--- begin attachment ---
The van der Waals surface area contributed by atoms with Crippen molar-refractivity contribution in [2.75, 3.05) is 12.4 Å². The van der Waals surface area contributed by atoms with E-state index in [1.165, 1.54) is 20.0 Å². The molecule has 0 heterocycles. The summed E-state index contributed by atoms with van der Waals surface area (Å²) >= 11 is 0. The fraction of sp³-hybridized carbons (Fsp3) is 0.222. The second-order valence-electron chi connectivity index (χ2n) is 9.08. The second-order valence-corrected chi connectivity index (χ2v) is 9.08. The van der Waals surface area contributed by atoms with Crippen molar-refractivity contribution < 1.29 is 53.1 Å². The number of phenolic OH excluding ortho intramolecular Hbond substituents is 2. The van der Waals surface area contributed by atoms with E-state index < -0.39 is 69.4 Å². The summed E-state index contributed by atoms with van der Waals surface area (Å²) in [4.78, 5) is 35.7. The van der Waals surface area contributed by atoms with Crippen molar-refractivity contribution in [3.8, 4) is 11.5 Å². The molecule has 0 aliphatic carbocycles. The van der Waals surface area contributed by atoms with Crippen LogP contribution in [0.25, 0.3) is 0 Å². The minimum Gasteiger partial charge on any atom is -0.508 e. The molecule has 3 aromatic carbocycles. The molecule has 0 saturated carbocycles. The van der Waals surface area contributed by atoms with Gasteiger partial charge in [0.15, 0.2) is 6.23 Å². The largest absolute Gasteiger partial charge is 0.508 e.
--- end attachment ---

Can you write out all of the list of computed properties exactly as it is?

The van der Waals surface area contributed by atoms with Crippen molar-refractivity contribution in [2.75, 3.05) is 12.4 Å². The van der Waals surface area contributed by atoms with E-state index in [1.165, 1.54) is 20.0 Å². The molecule has 0 heterocycles. The summed E-state index contributed by atoms with van der Waals surface area (Å²) >= 11 is 0. The fraction of sp³-hybridized carbons (Fsp3) is 0.222. The second-order valence-electron chi connectivity index (χ2n) is 9.08. The second-order valence-corrected chi connectivity index (χ2v) is 9.08. The van der Waals surface area contributed by atoms with Crippen molar-refractivity contribution < 1.29 is 53.1 Å². The number of phenolic OH excluding ortho intramolecular Hbond substituents is 2. The van der Waals surface area contributed by atoms with E-state index < -0.39 is 69.4 Å². The summed E-state index contributed by atoms with van der Waals surface area (Å²) in [4.78, 5) is 35.7. The van der Waals surface area contributed by atoms with Crippen molar-refractivity contribution in [3.8, 4) is 11.5 Å². The molecule has 0 aliphatic carbocycles. The van der Waals surface area contributed by atoms with Crippen LogP contribution in [0.25, 0.3) is 0 Å². The minimum Gasteiger partial charge on any atom is -0.508 e. The molecule has 3 aromatic carbocycles. The molecule has 0 saturated carbocycles. The van der Waals surface area contributed by atoms with Gasteiger partial charge in [0.15, 0.2) is 6.23 Å². The largest absolute Gasteiger partial charge is 0.508 e.